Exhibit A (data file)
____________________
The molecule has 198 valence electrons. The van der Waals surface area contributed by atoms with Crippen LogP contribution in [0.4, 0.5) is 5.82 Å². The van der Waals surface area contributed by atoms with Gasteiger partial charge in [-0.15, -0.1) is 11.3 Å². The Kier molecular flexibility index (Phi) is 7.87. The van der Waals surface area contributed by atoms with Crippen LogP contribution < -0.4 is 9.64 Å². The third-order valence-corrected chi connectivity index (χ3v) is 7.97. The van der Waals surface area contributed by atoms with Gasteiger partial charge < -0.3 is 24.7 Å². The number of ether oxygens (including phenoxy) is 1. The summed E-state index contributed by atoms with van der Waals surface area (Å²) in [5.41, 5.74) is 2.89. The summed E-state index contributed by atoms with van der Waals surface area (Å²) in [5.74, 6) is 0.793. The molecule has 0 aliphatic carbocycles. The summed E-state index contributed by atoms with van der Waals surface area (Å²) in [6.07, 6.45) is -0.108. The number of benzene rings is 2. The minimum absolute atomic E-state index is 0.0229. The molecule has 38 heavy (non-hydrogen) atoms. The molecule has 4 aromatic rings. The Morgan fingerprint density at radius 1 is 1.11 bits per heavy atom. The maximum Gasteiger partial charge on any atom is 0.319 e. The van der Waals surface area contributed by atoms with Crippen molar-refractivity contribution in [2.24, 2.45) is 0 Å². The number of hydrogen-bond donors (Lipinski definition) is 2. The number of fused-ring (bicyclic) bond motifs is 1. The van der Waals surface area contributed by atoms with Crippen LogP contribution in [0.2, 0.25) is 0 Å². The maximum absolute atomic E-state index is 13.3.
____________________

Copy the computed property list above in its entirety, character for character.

The molecule has 198 valence electrons. The van der Waals surface area contributed by atoms with Crippen LogP contribution in [0.4, 0.5) is 5.82 Å². The van der Waals surface area contributed by atoms with Gasteiger partial charge in [-0.15, -0.1) is 11.3 Å². The Kier molecular flexibility index (Phi) is 7.87. The van der Waals surface area contributed by atoms with Crippen LogP contribution < -0.4 is 9.64 Å². The third-order valence-corrected chi connectivity index (χ3v) is 7.97. The van der Waals surface area contributed by atoms with Gasteiger partial charge < -0.3 is 24.7 Å². The number of ether oxygens (including phenoxy) is 1. The summed E-state index contributed by atoms with van der Waals surface area (Å²) in [5.41, 5.74) is 2.89. The summed E-state index contributed by atoms with van der Waals surface area (Å²) in [5.74, 6) is 0.793. The molecule has 0 aliphatic carbocycles. The summed E-state index contributed by atoms with van der Waals surface area (Å²) in [6.07, 6.45) is -0.108. The number of benzene rings is 2. The minimum absolute atomic E-state index is 0.0229. The molecule has 38 heavy (non-hydrogen) atoms. The molecule has 4 aromatic rings. The Morgan fingerprint density at radius 1 is 1.11 bits per heavy atom. The maximum Gasteiger partial charge on any atom is 0.319 e. The van der Waals surface area contributed by atoms with Crippen molar-refractivity contribution in [2.24, 2.45) is 0 Å². The number of hydrogen-bond donors (Lipinski definition) is 2. The number of fused-ring (bicyclic) bond motifs is 1. The van der Waals surface area contributed by atoms with Crippen LogP contribution in [0.2, 0.25) is 0 Å². The maximum absolute atomic E-state index is 13.3.